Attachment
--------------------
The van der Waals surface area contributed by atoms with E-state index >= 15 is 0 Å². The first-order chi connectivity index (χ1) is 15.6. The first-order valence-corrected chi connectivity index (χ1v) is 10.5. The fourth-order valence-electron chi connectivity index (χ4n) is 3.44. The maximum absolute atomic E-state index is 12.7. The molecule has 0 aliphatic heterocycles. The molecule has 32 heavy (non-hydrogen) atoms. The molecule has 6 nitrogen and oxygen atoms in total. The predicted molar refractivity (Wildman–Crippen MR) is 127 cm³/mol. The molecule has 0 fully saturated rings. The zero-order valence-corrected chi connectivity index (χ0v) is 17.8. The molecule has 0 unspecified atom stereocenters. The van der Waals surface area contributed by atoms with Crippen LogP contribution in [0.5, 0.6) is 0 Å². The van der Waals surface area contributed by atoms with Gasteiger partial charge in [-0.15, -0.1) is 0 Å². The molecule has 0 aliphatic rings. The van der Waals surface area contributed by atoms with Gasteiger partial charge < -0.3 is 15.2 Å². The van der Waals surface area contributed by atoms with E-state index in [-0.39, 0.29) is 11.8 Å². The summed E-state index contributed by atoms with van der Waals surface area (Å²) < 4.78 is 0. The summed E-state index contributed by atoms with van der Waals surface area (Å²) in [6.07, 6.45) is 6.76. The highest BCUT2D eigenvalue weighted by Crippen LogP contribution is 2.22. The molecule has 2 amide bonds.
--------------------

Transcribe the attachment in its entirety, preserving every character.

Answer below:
The van der Waals surface area contributed by atoms with E-state index >= 15 is 0 Å². The first-order chi connectivity index (χ1) is 15.6. The first-order valence-corrected chi connectivity index (χ1v) is 10.5. The fourth-order valence-electron chi connectivity index (χ4n) is 3.44. The maximum absolute atomic E-state index is 12.7. The molecule has 0 aliphatic heterocycles. The molecule has 32 heavy (non-hydrogen) atoms. The molecule has 6 nitrogen and oxygen atoms in total. The predicted molar refractivity (Wildman–Crippen MR) is 127 cm³/mol. The molecule has 0 fully saturated rings. The zero-order valence-corrected chi connectivity index (χ0v) is 17.8. The molecule has 0 unspecified atom stereocenters. The van der Waals surface area contributed by atoms with Crippen LogP contribution in [0.5, 0.6) is 0 Å². The van der Waals surface area contributed by atoms with Gasteiger partial charge in [-0.15, -0.1) is 0 Å². The molecule has 0 aliphatic rings. The van der Waals surface area contributed by atoms with Gasteiger partial charge < -0.3 is 15.2 Å². The van der Waals surface area contributed by atoms with E-state index in [-0.39, 0.29) is 11.8 Å². The summed E-state index contributed by atoms with van der Waals surface area (Å²) < 4.78 is 0. The summed E-state index contributed by atoms with van der Waals surface area (Å²) in [6.07, 6.45) is 6.76. The highest BCUT2D eigenvalue weighted by Crippen LogP contribution is 2.22. The molecule has 2 amide bonds.